A Quiet Place, Parenting and Anxiety

If, like me, you’re getting excited for the premiere of A Quiet Place Part II next month, I wrote a little reflection on its predecessor after watching it for the first time this fall.

Look, you probably saw this forever ago, but I finally sat down to A Quiet Place last week after several friends urging that a.) I’d like it and b.) I would probably sleep again, eventually, despite my deep hatred of scary movies. I was, as they’d predicted, blown away, and now you’re going to hear about it. The movie’s premise? Vaguely mantis-like monsters with extreme powers of hearing have killed just about everyone, and one family, now anxiously — and silently — awaiting the birth of a new baby, must figure out a way to survive. [spoilers below]

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A Quiet Place speaks to the best in what makes us parents: our desire to do anything to protect our children. Its mounting dread plays off our own fear for our children, and in its denouement it suggests that this parental devotion will ultimately be our salvation, both literally and figuratively.

But what saves his family in the end is more complex than simply Lee’s love for his children. Technology and education play a role, certainly — witness his spy-center basement complex, where he monitors the family’s farm — but more importantly, we must recognize that the weapon Lee’s family can finally use against the monsters, though created by Lee, is one Lee never envisioned.

Regan’s repaired cochlear implant is Lee’s creation, a labor of love, but its monster-paralyzing feedback is an unintended side effect. It was never designed to be a weapon, and it is Regan who eventually realizes its power. But for the device’s capacity itself — for that, I think we have to thank something (or Someone) beyond the Abbot family. Lee’s sacrificial love eventually saves his family, but it is not his cleverness or preparation that protects them in the end.

And after all, is this not how we see God working? He works through his creatures, but in a manner for which we can never claim credit. Here, certainly, are present human work, and practice, and sacrifice — all good in themselves — but that almost deus ex machina alchemy is all God.

In one of the few lines of dialogue in the film, Evelyn asks her husband, “Who are we if we can’t protect them?” The question is particularly heartrending when we consider all the ways the Abbot children haven’t been fully protected from the cruel world they now inhabit: everything from the children’s own palpable, ever-present anxiety to Regan’s lingering guilt over her brother’s death.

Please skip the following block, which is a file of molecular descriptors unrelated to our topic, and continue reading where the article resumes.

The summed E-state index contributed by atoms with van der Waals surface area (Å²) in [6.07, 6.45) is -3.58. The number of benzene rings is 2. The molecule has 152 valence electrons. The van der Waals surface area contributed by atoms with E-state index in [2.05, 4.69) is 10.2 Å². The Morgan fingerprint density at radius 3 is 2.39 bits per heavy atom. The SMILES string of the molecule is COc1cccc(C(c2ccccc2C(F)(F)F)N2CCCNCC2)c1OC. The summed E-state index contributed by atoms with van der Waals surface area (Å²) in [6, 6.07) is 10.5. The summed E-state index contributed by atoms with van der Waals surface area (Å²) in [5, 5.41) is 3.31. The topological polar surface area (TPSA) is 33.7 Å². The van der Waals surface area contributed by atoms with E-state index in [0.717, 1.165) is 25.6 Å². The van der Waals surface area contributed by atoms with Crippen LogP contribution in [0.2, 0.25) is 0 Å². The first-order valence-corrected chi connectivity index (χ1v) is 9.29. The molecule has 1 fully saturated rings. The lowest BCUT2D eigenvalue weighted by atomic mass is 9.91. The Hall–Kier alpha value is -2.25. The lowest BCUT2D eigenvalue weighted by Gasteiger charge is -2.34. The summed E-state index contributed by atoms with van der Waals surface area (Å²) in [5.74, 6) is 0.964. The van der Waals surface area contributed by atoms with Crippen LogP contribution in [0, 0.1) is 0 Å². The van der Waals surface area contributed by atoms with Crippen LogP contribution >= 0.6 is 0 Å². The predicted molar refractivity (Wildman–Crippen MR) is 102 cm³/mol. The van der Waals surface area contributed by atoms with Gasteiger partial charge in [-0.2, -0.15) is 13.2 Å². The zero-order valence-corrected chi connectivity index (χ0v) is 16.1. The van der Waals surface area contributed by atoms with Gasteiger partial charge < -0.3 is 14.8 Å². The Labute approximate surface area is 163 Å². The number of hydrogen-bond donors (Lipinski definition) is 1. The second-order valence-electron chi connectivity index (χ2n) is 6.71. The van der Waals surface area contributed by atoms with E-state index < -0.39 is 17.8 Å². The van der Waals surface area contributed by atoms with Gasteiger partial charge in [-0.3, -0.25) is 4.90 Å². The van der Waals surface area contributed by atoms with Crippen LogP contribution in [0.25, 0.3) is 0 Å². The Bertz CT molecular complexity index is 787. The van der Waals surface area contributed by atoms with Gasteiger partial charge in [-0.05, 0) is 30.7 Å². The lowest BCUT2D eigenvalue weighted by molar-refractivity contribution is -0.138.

And the Abbots are more capable parents than most, even if they find themselves facing peril worse than most. Over the course of the film, we see them cannily wire surveillance systems, operate complicated radio equipment, tinker with hearing aids, survive a home birth, homeschool their young son, raise their own food and more — one critic identifies Lee’s ability to watch over the family as godlike in its “near-omniscience.” And certainly Lee’s final sacrifice is deliberately Christlike, his arms spread wide. But if it were just that single act of incredible sacrifice, he’d only be kicking the can down the road for his family, saving them only to be immediately snacked the next time the baby makes a peep.

A child is a gift, and we can no more safeguard one than we can direct-order them. Even those of us who live in more peaceful circumstances than those the Abbots know are all too familiar with miscarriages, unexpected accidents, and even the mundane hurts that come to every child as she’s bumped around by life.

That’s the thing, isn’t it? Our love for our children is Christlike in its willingness to sacrifice, but it will never be enough to entirely protect them from the world. We can and must prepare them, with deliberation and wisdom, as the Abbots do, for the world they must inherit. But we also must, ultimately, place them in God’s hands.

 

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